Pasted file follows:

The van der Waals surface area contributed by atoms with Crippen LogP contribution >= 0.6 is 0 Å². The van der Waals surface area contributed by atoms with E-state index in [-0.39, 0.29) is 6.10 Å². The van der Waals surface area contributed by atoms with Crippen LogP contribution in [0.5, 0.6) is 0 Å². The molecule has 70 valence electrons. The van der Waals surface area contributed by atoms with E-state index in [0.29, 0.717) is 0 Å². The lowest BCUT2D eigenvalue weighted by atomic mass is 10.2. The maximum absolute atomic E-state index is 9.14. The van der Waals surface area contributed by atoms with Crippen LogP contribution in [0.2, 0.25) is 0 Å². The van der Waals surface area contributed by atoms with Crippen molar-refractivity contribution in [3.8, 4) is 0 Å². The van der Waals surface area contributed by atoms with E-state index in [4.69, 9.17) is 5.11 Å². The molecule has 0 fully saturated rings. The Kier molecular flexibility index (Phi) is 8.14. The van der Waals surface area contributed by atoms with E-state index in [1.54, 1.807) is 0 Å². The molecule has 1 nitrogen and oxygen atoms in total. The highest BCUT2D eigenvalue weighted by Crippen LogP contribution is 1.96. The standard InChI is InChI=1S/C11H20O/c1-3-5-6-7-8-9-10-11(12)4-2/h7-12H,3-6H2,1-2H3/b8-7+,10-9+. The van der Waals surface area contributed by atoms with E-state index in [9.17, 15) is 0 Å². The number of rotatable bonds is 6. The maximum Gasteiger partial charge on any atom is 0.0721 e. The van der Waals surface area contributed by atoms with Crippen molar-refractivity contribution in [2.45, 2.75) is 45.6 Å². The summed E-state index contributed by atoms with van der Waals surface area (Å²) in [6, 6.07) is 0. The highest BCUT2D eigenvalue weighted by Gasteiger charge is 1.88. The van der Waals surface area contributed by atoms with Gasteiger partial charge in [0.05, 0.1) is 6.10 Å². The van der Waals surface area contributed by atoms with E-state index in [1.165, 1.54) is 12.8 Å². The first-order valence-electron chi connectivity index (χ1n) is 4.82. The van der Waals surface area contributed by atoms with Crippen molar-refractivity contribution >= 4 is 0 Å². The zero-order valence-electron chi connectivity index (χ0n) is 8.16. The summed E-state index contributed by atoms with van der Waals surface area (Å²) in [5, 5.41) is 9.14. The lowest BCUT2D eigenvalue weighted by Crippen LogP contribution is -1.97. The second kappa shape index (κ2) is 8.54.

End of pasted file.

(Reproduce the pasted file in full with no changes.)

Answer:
The van der Waals surface area contributed by atoms with Crippen LogP contribution >= 0.6 is 0 Å². The van der Waals surface area contributed by atoms with E-state index in [-0.39, 0.29) is 6.10 Å². The van der Waals surface area contributed by atoms with Crippen LogP contribution in [0.5, 0.6) is 0 Å². The molecule has 70 valence electrons. The van der Waals surface area contributed by atoms with E-state index in [0.29, 0.717) is 0 Å². The lowest BCUT2D eigenvalue weighted by atomic mass is 10.2. The maximum absolute atomic E-state index is 9.14. The van der Waals surface area contributed by atoms with Crippen LogP contribution in [0.2, 0.25) is 0 Å². The van der Waals surface area contributed by atoms with Crippen molar-refractivity contribution in [3.8, 4) is 0 Å². The van der Waals surface area contributed by atoms with E-state index in [4.69, 9.17) is 5.11 Å². The molecule has 0 fully saturated rings. The Kier molecular flexibility index (Phi) is 8.14. The van der Waals surface area contributed by atoms with E-state index in [1.54, 1.807) is 0 Å². The molecule has 1 nitrogen and oxygen atoms in total. The highest BCUT2D eigenvalue weighted by Crippen LogP contribution is 1.96. The standard InChI is InChI=1S/C11H20O/c1-3-5-6-7-8-9-10-11(12)4-2/h7-12H,3-6H2,1-2H3/b8-7+,10-9+. The van der Waals surface area contributed by atoms with E-state index in [9.17, 15) is 0 Å². The number of rotatable bonds is 6. The maximum Gasteiger partial charge on any atom is 0.0721 e. The van der Waals surface area contributed by atoms with Crippen molar-refractivity contribution in [2.45, 2.75) is 45.6 Å². The summed E-state index contributed by atoms with van der Waals surface area (Å²) in [6, 6.07) is 0. The highest BCUT2D eigenvalue weighted by Gasteiger charge is 1.88. The van der Waals surface area contributed by atoms with Gasteiger partial charge in [0.05, 0.1) is 6.10 Å². The van der Waals surface area contributed by atoms with E-state index in [1.165, 1.54) is 12.8 Å². The first-order valence-electron chi connectivity index (χ1n) is 4.82. The van der Waals surface area contributed by atoms with Crippen molar-refractivity contribution >= 4 is 0 Å². The zero-order valence-electron chi connectivity index (χ0n) is 8.16. The summed E-state index contributed by atoms with van der Waals surface area (Å²) in [5, 5.41) is 9.14. The lowest BCUT2D eigenvalue weighted by Crippen LogP contribution is -1.97. The second kappa shape index (κ2) is 8.54.